Could You Have Low Testosterone? Here’s How to Tell

The signs and symptoms aren’t always easy to spot. Our guide will help.

If you’re worried about low testosterone but unsure of the symptoms, you’ve come to the right place. But let’s clear up a misconception first – a gradual decline in testosterone as we age is perfectly natural. Levels generally peak around the age of 18-20, then, from age 30, they’ll drop by about 1% a year.

However, for a small percentage of men, this drop can be sharper, and the body might stop producing enough testosterone to keep you healthy and energized. Perhaps the most famous example of this is Robbie Williams: after seeking professional help for depression in his thirties, tests revealed he had the hormone levels expected of a man in his eighties.

It’s an easy shift to miss. After all, the symptoms of low testosterone can be very similar to those associated with ageing in general. But there are a few signs that something’s amiss.

Do You Feel Lethargic?

Look, we’re all tired. That’s nothing out of the ordinary. But if you still feel drained of all energy and enthusiasm, even after a restful weekend at home or a good night’s sleep, then it’s worth investigating the underlying causes.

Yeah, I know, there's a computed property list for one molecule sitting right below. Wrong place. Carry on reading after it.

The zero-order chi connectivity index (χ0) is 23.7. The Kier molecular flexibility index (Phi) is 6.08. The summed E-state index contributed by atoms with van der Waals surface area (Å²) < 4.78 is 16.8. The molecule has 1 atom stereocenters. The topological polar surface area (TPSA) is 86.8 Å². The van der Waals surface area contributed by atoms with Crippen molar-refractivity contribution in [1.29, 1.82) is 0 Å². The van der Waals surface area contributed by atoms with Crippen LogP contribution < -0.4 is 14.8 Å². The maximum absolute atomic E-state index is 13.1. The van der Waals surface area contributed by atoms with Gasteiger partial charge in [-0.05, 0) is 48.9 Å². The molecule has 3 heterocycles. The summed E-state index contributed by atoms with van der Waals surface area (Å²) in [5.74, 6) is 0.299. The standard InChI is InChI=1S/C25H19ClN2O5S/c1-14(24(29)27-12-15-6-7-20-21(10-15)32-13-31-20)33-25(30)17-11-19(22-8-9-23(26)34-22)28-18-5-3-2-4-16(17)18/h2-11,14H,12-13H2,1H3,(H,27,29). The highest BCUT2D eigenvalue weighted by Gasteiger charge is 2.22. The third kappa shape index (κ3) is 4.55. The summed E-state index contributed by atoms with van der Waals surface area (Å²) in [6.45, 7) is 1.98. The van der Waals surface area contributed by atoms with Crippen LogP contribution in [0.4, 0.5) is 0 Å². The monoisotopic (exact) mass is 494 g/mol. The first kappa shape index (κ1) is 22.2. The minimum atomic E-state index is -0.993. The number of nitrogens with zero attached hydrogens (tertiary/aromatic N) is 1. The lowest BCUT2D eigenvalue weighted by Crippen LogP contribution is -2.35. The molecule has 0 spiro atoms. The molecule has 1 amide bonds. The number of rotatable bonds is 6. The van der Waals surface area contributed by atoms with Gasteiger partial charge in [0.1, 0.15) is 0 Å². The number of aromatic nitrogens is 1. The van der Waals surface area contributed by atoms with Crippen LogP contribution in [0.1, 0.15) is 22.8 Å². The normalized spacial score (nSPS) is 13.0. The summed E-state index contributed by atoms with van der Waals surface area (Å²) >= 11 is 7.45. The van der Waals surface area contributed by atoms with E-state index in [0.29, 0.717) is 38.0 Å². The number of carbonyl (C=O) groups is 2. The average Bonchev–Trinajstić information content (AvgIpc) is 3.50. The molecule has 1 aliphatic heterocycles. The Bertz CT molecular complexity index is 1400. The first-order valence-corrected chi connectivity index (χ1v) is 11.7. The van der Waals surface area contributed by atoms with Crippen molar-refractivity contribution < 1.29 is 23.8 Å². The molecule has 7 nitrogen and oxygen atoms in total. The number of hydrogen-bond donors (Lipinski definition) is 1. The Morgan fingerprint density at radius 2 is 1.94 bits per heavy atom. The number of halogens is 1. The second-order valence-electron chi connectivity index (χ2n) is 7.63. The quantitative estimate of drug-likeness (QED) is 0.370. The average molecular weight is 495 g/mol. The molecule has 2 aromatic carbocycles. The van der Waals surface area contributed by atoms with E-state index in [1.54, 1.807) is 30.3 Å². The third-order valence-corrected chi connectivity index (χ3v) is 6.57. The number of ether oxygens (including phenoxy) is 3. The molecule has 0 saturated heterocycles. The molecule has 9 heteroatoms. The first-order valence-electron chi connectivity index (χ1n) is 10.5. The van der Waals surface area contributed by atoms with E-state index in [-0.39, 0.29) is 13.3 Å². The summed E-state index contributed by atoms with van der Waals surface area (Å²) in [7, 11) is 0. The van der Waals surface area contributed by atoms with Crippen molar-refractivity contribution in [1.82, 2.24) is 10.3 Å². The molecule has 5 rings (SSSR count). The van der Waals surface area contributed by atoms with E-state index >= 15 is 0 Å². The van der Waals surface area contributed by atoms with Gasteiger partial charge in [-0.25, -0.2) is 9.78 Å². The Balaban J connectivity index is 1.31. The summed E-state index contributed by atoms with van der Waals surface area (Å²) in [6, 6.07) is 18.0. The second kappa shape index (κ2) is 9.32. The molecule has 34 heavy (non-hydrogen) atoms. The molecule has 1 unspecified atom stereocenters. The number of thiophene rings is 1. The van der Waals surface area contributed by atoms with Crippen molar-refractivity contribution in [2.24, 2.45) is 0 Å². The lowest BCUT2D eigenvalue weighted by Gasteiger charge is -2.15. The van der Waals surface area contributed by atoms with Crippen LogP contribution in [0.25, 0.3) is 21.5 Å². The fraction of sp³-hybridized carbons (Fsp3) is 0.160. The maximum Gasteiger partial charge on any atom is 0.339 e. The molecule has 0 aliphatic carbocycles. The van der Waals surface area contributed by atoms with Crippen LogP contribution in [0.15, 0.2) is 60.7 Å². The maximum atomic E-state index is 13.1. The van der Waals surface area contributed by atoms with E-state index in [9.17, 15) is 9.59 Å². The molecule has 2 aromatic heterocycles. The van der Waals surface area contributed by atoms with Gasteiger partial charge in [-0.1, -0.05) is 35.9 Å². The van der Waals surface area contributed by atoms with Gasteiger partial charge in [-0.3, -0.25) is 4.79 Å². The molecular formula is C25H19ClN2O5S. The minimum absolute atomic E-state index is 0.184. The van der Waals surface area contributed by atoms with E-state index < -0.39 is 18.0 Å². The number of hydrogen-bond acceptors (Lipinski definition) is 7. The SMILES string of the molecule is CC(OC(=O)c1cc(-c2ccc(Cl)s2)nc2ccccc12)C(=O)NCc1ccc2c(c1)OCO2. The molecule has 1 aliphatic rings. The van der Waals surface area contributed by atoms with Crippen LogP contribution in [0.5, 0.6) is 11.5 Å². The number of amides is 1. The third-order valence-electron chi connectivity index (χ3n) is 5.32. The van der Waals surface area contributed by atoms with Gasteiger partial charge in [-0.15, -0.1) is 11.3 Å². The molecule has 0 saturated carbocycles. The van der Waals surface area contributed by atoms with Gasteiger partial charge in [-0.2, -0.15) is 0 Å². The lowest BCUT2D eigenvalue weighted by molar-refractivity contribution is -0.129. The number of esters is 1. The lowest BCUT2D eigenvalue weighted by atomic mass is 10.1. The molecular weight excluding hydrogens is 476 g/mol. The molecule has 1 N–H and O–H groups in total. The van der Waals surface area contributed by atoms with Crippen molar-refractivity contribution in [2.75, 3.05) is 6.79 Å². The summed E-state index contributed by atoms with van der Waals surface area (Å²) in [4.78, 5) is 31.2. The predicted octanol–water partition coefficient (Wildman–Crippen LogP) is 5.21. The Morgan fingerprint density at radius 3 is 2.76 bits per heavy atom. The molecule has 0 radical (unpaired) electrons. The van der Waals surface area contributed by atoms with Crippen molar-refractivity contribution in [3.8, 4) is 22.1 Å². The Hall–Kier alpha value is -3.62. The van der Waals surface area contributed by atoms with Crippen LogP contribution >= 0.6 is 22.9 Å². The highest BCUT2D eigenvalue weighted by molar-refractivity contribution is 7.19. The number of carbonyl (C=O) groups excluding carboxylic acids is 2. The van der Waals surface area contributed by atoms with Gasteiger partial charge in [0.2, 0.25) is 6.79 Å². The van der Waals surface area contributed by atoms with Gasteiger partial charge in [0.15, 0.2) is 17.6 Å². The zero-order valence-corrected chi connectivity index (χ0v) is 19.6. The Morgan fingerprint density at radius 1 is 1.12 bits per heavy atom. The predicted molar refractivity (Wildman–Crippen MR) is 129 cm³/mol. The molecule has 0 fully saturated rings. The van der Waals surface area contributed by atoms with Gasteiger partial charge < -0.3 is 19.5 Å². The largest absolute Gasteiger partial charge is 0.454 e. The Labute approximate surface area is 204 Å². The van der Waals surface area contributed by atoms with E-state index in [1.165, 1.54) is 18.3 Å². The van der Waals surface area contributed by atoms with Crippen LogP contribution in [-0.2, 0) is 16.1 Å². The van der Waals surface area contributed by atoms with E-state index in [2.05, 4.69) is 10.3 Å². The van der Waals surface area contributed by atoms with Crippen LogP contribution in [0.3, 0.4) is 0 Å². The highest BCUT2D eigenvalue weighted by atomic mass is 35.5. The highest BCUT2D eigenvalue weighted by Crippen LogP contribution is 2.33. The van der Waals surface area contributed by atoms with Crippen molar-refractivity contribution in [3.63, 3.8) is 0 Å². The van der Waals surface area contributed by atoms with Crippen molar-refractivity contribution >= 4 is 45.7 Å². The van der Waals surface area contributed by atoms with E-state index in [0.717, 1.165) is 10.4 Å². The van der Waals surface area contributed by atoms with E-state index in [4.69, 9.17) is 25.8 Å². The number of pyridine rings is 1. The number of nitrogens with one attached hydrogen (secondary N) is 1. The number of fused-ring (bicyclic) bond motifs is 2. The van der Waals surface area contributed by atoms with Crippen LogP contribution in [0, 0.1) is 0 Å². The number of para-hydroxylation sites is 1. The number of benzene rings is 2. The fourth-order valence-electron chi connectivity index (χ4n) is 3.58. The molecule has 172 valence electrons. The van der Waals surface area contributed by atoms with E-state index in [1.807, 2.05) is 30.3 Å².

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Has Your Body Shape Changed?

A dadbod is rarely indicative of a medical issue. But it could be a factor if you’re carrying a notable amount of excess fat around your middle or chest when you’ve never been prone to it before and haven’t changed your diet or exercise routine.

Do You Have Erectile Problems?

Precipitously low-T will prevent you from getting it up – or from wanting sex – but you should explore psychological factors, too. Oh, and if you don’t always want sex on a Friday night after a tough week of work, that’s normal. If any of the above sounds a little too familiar, book in with your GP.

What Counts as Low Testosterone?

If you’re tempted to try a home test, take note: your T-levels fluctuate throughout the week (and even within a single day), so you need to test yourself at least twice.

<150 NG/DL: This is very low for an adult man. Speak to your GP and get a formal test.

150-263 NG/DL: Below optimal, though anything above 215 isn’t unusual if you’re over 50.

264-916 NG/DL: The normal range for men under 40. If you’re close to 300 and feel fine, you’re no less healthy than a guy who’s at 700.

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